David ‘The Duke’ Nicholson, who died of a heart attack, at the age of 67, in August, 2006 was one of the finest National Hunt trainers of his generation, saddling 1,499 winners in his 31-year career between 1968 and 1999. Nicholson was the son of former Champion Jockey Herbert ‘Frenchie’ Nicholson, who turned to training shortly after World War II. He was christened ‘The Duke’ by one of the grooms employed by his father because of his occasionally cocksure attitude as a young man and the nickname stuck with him throughout his adult life.


Nicholson became Champion National Hunt Trainer just twice, in 1993/94 and 1994/95, but was, in fact, the only trainer, other than Martin Pipe, to win the trainers’ title between 1989/90 and 2004/05. By that time, Nicholson had accepted a salaried position at Jackdaws Castle, a state-of-the-art training facility built by property developer Colin Smith in Ford, near Temple Guiting, Gloucestershire.


Highlights of his first title-winning season included victories for Barton Bank in the King George VI Chase, Mysilv in the Finale Junior Hurdle, Viking Flagship in the Queen Mother Champion Chase and Mysilv, again, in the Triumph Hurdle. All told, he saddled 79 winners from 324 runners on British soil and won over £720,000 in prize money.


The 1994/95 season started well enough, too, with victory for Viking Flagship in the Tingle Creek Chase at Sandown Park in early December, en route to a repeat performance in the Queen Mother Champion Chase and further success at the highest level in the Melling Chase at Aintree. Nicholson also saddled Hebridean to win the Long Walk Hurdle, Brownhall to win the Feltham Novices’ Chase, Silver Wedge to win the Tolworth Hurdle, Putty Road to win the Sun Alliance Novices’ Hurdle and Kadi to win the Mildmay of Flete Challenge Cup. He was leading trainer at the Cheltenham Festival with three winners but, more importantly, the season as whole yielded 95 winners and just short of £887,000 in prize money, to give him his second trainers’ title.

The late Fred Thomas Winter CBE, who died in April, 2004, aged 77, first turned his attention to training at Uplands Stables, in Upper Lambourn, near Newbury, Berkshire in 1964 with just five horses. However, despite a hesitant start to his training career, Winter had the distinction of winning the Grand National with his first two runners in the world-famous steeplechase, Jay Trump in 1965 and Anglo in 1966.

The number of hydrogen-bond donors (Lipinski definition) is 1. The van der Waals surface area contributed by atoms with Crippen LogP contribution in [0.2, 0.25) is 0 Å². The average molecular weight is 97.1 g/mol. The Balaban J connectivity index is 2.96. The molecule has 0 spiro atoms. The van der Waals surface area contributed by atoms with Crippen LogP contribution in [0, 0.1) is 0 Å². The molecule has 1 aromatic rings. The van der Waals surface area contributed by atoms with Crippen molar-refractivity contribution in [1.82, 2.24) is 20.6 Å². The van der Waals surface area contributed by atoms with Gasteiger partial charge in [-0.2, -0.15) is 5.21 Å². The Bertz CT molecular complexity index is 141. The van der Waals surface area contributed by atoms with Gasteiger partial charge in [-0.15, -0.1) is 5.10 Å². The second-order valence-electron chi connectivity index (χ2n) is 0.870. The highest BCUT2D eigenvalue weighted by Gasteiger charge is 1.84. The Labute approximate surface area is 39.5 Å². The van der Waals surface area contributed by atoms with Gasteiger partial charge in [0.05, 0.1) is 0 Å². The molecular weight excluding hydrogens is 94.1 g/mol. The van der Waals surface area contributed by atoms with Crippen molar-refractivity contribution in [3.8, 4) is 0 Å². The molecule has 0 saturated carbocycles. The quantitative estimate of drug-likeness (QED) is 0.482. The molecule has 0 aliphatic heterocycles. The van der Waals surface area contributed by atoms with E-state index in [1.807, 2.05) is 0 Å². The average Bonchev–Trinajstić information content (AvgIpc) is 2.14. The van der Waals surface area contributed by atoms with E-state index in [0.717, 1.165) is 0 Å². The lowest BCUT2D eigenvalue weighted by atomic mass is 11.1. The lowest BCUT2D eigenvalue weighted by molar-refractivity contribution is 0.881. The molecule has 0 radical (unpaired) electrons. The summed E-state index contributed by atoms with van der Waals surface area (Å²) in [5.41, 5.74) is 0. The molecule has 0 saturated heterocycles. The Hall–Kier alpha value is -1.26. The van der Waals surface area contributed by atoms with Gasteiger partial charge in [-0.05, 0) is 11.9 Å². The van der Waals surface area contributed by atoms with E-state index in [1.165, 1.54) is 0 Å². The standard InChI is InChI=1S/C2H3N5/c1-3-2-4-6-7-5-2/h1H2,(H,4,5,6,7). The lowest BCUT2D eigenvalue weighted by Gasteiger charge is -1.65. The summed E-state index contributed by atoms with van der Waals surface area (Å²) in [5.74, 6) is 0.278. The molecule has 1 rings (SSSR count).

In 1970/71, Winter saddled 73 winners and won over £60,000 in prize money to become just the second man since World War II – after Fred Rimell – to be crowned Champion Jockey and Champion Trainer. In fact, Winter would retain the trainers’ championship in all bar one of the next seven seasons, only losing out to Rimell in 1975/76, and would win it again in 1984/85, for what was, at that point, a record eighth time.


At the Cheltenham Festival in 1971, Winter saddled Bula to win the Champion Hurdle and Crisp – better remembered as the horse caught in the dying strides by Red Rum in the Grand National two years later – to win the Two-Mile Champion Chase, in the days before it was renamed in honour of the late Elizabeth Bowes-Lyon, a.k.a. The Queen Mother.


The following year, Bula won the Champion Hurdle again, Pendil won the Arkle Challenge Trophy and Soloning won the now-defunct Cathcart Challenge Cup, a race Winter would win seven times in total during his training career. Later that year, Pendil won the King George VI Chase at Kempton on Boxing Day but, back at Cheltenham in 1973, suffered an agonising defeat when, having led over the final fence in the Cheltenham Gold Cup, he was caught in the shadow of the post and beaten a short-head by The Dikler.


Winter did, however, saddle the brilliant, but ill-fated, Killiney to win the Totalisator Champion Chase – now the RSA Insurance Novices’ Chase – by 25 lengths or so, while Pendil gain some recompense for his Gold Cup defeat when winning the King George VI Chase for the second year running. Other Cheltenham Festival highlights included winning the Champion Hurdle again, with Lanzarote in 1974 and, finally, after several near-misses, the Cheltenham Gold Cup with Midnight Court in 1978.